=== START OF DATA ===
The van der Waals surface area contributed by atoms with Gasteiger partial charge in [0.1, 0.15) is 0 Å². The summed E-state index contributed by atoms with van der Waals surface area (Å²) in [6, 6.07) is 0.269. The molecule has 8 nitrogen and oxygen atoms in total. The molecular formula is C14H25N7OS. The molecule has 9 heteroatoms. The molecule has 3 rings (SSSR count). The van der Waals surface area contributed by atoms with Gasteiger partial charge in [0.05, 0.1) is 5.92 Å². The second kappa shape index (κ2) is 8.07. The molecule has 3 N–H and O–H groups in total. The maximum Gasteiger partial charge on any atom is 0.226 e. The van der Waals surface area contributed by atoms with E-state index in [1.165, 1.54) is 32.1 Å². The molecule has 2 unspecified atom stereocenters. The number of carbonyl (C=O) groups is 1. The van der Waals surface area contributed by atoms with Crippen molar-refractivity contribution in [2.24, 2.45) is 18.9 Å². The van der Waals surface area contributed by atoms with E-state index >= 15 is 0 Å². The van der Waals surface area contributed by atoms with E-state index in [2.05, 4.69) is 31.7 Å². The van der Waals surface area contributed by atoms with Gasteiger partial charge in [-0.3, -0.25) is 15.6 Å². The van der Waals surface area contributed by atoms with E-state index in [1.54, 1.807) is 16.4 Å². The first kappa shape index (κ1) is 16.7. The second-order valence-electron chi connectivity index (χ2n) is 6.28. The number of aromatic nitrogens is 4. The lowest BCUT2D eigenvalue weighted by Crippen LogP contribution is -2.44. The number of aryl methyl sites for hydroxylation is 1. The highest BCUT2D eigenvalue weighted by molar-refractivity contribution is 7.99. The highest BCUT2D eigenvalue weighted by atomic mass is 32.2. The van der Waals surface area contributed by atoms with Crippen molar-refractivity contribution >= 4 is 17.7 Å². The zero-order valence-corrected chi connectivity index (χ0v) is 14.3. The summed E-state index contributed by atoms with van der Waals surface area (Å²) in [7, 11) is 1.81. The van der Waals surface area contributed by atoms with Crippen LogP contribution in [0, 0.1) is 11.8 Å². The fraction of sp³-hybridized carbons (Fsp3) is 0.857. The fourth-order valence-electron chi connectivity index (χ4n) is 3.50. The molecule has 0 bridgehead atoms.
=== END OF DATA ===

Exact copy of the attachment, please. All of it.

The van der Waals surface area contributed by atoms with Gasteiger partial charge in [0.1, 0.15) is 0 Å². The summed E-state index contributed by atoms with van der Waals surface area (Å²) in [6, 6.07) is 0.269. The molecule has 8 nitrogen and oxygen atoms in total. The molecular formula is C14H25N7OS. The molecule has 9 heteroatoms. The molecule has 3 rings (SSSR count). The van der Waals surface area contributed by atoms with Gasteiger partial charge in [0.05, 0.1) is 5.92 Å². The second kappa shape index (κ2) is 8.07. The molecule has 3 N–H and O–H groups in total. The maximum Gasteiger partial charge on any atom is 0.226 e. The van der Waals surface area contributed by atoms with E-state index in [1.165, 1.54) is 32.1 Å². The molecule has 2 unspecified atom stereocenters. The number of carbonyl (C=O) groups is 1. The van der Waals surface area contributed by atoms with Crippen molar-refractivity contribution in [2.24, 2.45) is 18.9 Å². The van der Waals surface area contributed by atoms with E-state index >= 15 is 0 Å². The van der Waals surface area contributed by atoms with E-state index in [2.05, 4.69) is 31.7 Å². The van der Waals surface area contributed by atoms with Gasteiger partial charge in [-0.3, -0.25) is 15.6 Å². The van der Waals surface area contributed by atoms with E-state index in [1.54, 1.807) is 16.4 Å². The first kappa shape index (κ1) is 16.7. The second-order valence-electron chi connectivity index (χ2n) is 6.28. The number of aromatic nitrogens is 4. The lowest BCUT2D eigenvalue weighted by Crippen LogP contribution is -2.44. The number of aryl methyl sites for hydroxylation is 1. The highest BCUT2D eigenvalue weighted by molar-refractivity contribution is 7.99. The highest BCUT2D eigenvalue weighted by atomic mass is 32.2. The van der Waals surface area contributed by atoms with Crippen molar-refractivity contribution >= 4 is 17.7 Å². The zero-order valence-corrected chi connectivity index (χ0v) is 14.3. The summed E-state index contributed by atoms with van der Waals surface area (Å²) in [7, 11) is 1.81. The van der Waals surface area contributed by atoms with Crippen LogP contribution in [0, 0.1) is 11.8 Å². The fraction of sp³-hybridized carbons (Fsp3) is 0.857. The fourth-order valence-electron chi connectivity index (χ4n) is 3.50. The molecule has 0 bridgehead atoms.